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Cardiac Catheterization - What To Expect


A day or two prior to your appointment, you will receive a phone call from a boarding clerk and/or pre-screening nurse with information on your appointment time and specific medication instructions. Please tell your physician if you have any allergies especially to latex, iodine/contrast or aspirin. Prior to the procedure you will also discuss your medications with your physician as some medications may require adjusting.

What to bring to your appointment

  • physician scripts
  • referrals/authorization, if required
  • picture ID
  • health insurance information
  • list of medications and doses currently taking
  • co-pay will be collected at time of service 

General directions

  • No vitamins or supplements the day of procedure.
  • You may shower, but no powder or lotions; deodorant is acceptable.
  • Wear comfortable clothing.
  • You will not be permitted to drive home after your procedure. Therefore, you will need a family member and/or friend to travel with you.
  • You may be admitted to the hospital so pack toiletries or other items that will make your stay more comfortable. You can leave them in your car and family can retrieve them if needed. Please leave valuables at home.
  • Cardiac catheterization is not generally a long procedure, but preparation and recovery will add several hours to your appointment. Please expect to stay most or all of day for your procedure.

Specific reminders

  • If you are diabetic, no diabetic pills the morning of procedure.
  • If you are diabetic on insulin, you will receive specific instructions from your physician or pre-screening nurse on how to adjust your insulin.
  • If you have allergies to iodine/contrast, you will require pre-medication to prevent reactions. Your physician will provide a prescription for this pre-medication.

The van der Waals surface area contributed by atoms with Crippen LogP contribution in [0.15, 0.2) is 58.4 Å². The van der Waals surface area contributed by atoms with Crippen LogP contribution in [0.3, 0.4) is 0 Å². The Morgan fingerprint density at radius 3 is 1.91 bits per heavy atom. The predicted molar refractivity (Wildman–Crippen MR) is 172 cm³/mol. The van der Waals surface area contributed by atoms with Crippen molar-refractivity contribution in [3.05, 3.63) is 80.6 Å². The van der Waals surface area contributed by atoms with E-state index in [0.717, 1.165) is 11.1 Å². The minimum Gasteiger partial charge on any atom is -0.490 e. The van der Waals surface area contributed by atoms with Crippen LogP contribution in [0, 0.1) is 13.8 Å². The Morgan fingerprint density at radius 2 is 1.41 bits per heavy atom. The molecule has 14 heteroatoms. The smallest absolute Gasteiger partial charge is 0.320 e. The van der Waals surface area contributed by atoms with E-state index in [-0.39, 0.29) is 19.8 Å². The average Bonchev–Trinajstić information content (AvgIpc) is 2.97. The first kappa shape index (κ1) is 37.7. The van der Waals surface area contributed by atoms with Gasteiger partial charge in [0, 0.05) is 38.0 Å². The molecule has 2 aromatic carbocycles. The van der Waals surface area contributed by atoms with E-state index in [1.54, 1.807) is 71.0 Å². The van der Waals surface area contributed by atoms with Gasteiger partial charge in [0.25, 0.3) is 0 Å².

• Plan to take four baby aspirins (325 mg) prior to your catheterization as instructed by your physician. If you are on Brilinta (ticagrelor), you will only need 81 mg of aspirin.

Medications patients may be taking

  • Take prescription medications with sips of water in the morning unless otherwise instructed.
  • Plavix (clopidogrel), Effient (prasugrel) or Brilinta (ticagrelor) should continue if currently taking it.
  • Coumadin (warfarin) will be stopped several days prior to procedure. Your physician will provide you with a stop taking date.
  • Pradaxa (dabigatran), Xarelto (rivaroxaban) or Eliquis (apixaban) will be stopped prior to procedure. Your physician will provide you with a stop taking date.
  • No diuretic (water pill) the morning of procedure.

If your appointment time is before noon

  • You should not eat after midnight.
  • You are allowed to drink clear liquids until you leave for the hospital (water, tea, black coffee only).

If your appointment time is after noon

  • You may eat a light breakfast before 8 a.m. but nothing after that.
  • You are allowed to drink clear liquids until you leave for the hospital (water, tea, black coffee only).


  • Please bring a complete list of your medications, including dosages.
  • A nurse will review medications and allergies with you as you are prepped for your procedure. You may be repeatedly asked allergies during your stay. This is for your safety.